Moab – day two – 11 :52 PM – weather : rain, wind and snow – temperature : 31°F (-1°C)
The weather was suddenly changing, and I decided to postpose my trip to the desert.
The Grand County of Moab, 125 E Center Street, is one of the rare recently constructed buildings of the city, and about 3 minutes walking from my hotel.
I was first speaking to a few officers, asking about the possibility to visit the jail, and take some pictures, but this is not allowed. Anyway, this building is too recent – builded around 1990 – for house the jail where Tulse was kept as a prisoner. After a last, little and pleasant conversation about my quest with the sheriff of Moab, mister Jim Nyland, I decided to continue my researches at the museum of the city, just accross the street.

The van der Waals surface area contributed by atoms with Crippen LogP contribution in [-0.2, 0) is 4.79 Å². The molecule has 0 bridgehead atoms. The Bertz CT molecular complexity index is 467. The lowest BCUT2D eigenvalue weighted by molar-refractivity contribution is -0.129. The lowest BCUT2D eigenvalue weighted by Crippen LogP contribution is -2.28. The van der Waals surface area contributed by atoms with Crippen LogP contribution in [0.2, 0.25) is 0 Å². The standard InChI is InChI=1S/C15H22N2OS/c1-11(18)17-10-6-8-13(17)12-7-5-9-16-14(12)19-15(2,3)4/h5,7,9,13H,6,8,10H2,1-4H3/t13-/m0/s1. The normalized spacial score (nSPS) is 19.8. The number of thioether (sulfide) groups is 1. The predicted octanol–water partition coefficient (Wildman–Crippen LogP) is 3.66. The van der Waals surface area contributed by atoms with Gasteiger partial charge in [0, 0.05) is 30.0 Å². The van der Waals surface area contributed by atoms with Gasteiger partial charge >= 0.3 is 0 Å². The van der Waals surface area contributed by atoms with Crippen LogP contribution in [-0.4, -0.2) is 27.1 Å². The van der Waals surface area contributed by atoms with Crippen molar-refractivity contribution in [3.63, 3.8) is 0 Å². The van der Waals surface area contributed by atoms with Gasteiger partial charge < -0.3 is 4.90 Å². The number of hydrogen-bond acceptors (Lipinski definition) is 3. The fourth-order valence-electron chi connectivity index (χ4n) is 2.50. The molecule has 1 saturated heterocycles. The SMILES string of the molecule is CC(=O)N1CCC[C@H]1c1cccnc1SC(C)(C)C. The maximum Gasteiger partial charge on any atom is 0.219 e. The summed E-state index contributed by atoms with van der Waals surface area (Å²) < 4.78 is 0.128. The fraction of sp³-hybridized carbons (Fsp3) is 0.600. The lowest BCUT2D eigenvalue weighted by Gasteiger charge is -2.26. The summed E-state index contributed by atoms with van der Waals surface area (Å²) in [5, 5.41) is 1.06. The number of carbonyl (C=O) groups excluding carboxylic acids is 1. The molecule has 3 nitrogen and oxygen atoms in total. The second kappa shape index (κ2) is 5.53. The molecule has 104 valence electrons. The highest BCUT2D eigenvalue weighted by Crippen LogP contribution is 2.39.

I met first Mrs. Kathy McGill, and after a few minutes of research this very conscientious lady, helped by Mr. Travis Schenck, Director of the Museum, found a few documents related to the jail’s history. The first jail of Moab was a very little and summary construction builded at the very end of the 19th century. The place still exists, and is used as a small restaurant called the Jailhouse Cafe. Next came the Grand County Courthouse, located Northeast corner of Center and 1st East. Ground breaking ceremonies for the construction of the native sandstone courthouse was in 1903, after passage of $10.000 bond issue. White sandstone with red sandstone trim made the building an outstanding example of local masonry. The building also housed the public library, but that beautiful courthouse doesn’t exist no more!
This is, I’m afraid, one more dead end in my quest about Tulse Luper and suitcase 92, and I dont really expect to find other helpful evidences concerning Tulse here in Moab. I need a period of reflexion.
Head of Research of the Global Connected Researcher Union
*with the courtesy of the Museum of Moab